Law School Discussion

EAST OR WEST, HOME IS BEST?

MY

EAST OR WEST, HOME IS BEST?
« on: April 06, 2006, 04:38:40 AM »
Undecided OL here .. accepted by UCLA and George Washington .. I know, I know, one is better than the other .. the thing is that I wanna stay home .. I'm a down-to-earth Midwestern boy ..

Re: EAST OR WEST, HOME IS BEST?
« Reply #1 on: April 06, 2006, 04:04:45 PM »
then DEFINITELY go West to UCLA.. :P

Seriously, a little change in culture would do you good. You could probably EASILY transfer back home if you wanted. Congrats. Good luck!

Re: EAST OR WEST, HOME IS BEST?
« Reply #2 on: April 06, 2006, 09:28:52 PM »
Actually you should think about it very hard and visit both places. I'm from NYC and i'm stuck in CA right now. I hate CA and I wish I had stayed home. Ther's nothing I could do about it now, for various reasons. So make sure you know what you're getting yourself into. If you know that the LA environment is gonna be rough on you, it could affect how well you do in LS. I mean, the fact that I don't like it here won't make me get Cs or anything, but it does affect you. But you're from the Midwest and neithe school you mentioned is close to home for you, so i guess you'll have to see which one is least un-homelike. good luck in your decision.

Re: EAST OR WEST, HOME IS BEST?
« Reply #3 on: April 07, 2006, 01:19:28 AM »
How easy is it to transfer. If your in a T25-50 to a T2 do you need to be top 15?

Re: EAST OR WEST, HOME IS BEST?
« Reply #4 on: April 07, 2006, 04:06:24 AM »
Quote
EAST OR WEST, HOME IS BEST?

No doubt that that's the case, but in yours I don't think it holds true, so why are you asking?!

Re: EAST OR WEST, HOME IS BEST?
« Reply #5 on: April 09, 2006, 05:19:19 AM »
The George Washington University Law School, commonly referred to as GW Law, founded in 1825, is the oldest law school in the District of Columbia. The law school enrolled its first class in 1865. Until the 1980s, it was known as "The National Law Center at The George Washington University."

The school is accredited by the ABA and is a charter member of the AALS. The school currently has about 1,860 degree candidates: 1,260 full-time, 290 part-time, and over 300 post-J.D. candidates.

In 2000, the law school began a major building and renovation scheme to create an integrated, modern learning facility. The school continues to expand into attached buildings along perimeters of the University Yard.

GW Law is currently ranked 19th on the U.S. News & World Report list of "Top 100 Law Schools." In its specialties categories, U.S. News ranks GW Law 3rd in intellectual property law, 6th in international law, 12th in environmental law, and 15th in clinical training. The law school is the highest-ranked graduate program of its parent institution, The George Washington University.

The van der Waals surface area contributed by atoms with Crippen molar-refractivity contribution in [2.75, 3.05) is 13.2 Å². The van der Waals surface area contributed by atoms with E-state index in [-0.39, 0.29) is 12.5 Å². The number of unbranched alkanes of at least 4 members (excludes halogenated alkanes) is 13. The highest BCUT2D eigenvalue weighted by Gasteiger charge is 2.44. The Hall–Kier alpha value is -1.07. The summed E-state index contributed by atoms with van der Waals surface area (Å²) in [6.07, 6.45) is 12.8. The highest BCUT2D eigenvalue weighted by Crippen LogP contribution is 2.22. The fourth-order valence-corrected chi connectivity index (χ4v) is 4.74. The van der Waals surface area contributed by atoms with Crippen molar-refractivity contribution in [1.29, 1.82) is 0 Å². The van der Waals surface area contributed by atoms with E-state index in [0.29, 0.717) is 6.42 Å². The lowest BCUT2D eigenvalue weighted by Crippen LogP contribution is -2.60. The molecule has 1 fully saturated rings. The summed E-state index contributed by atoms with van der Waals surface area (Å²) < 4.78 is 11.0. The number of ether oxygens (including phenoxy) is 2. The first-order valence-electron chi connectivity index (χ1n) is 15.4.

In 2005, the GW Law Student Bar Association was named 1 the Student Bar Association of the Year by the American Bar Association. GW Law's student-run newspaper, the Nota Bene, won the 2005 ABA award for Editorial of the Year and SBA President Eric Koester was a finalist for 2005 SBA President of the Year.

Also in 2005, a team from GW Law won the world championship in the Manfred Lachs Space Law Moot Court Competition in Fukuoka, Japan.

Notable alumni of The George Washington University Law School include:

Earl E. Anderson, Ret. General United States Marine Corp
Rocky Anderson, current mayor of Salt Lake City
William Barr (1977), former United States Attorney General
A. Bruce Bielaski, second director of the Bureau of Investigation
Mona Charen, political analyst and best-selling author
Bennett Champ Clark, former United States Senator
Floyd I. Clarke, former director of the Federal Bureau of Investigation
George B. Cortelyou, cabinet member in the Theodore Roosevelt administration
Warren Brown (1998), founder and owner of Cake Love, and host of "Sugar Rush" on the Food Network
John Foster Dulles, Secretary of State in the Dwight D. Eisenhower administration
W. Mark Felt (1940), former associate director of the FBI and Watergate scandal informant also known as "Deep Throat"
Stanley Finch (1908), first director of the Bureau of Investigation
J. William Fulbright (1934), former United States Senator, creator of the Fulbright Fellowships
Dan Glickman (1969), current president of the Motion Picture Association of America
L. Patrick Gray, former acting director of the FBI during the Watergate scandal
Patricia Roberts Harris (1960), cabinet member in the Jimmy Carter administration
J. Edgar Hoover (1917), founder and longtime director of the Federal Bureau of Investigation
Harry R. Hughes (1952), former governor of the state of Maryland
Daniel Inouye (1953), United States Senator, (D-HI)
Leon Jaworski (1925), special prosecutor during the Watergate scandal
David M. Kennedy, former United States Secretary of the Treasury
Michael Kinsley, political commentator and journalist, former co-host of CNN's Crossfire
Belva Ann Lockwood (1872), first woman to argue before the United States Supreme Court
Frank Moss (1937), former United States Senator, (D-UT)
Francis G. Newlands (1869), congressman and drafter of the Newlands Resolution to annex the Republic of Hawai'i
Barbara Pariente (1973), current Chief Justice of the Florida Supreme Court
Harry Reid (1964), United States Senator, Current Senate Minority Leader, (D-NV)
Mikhail Saakashvili (1996), President of Georgia
John W. Snow (1967), current United States Secretary of the Treasury
James E. Webb (1936), second administrator of NASA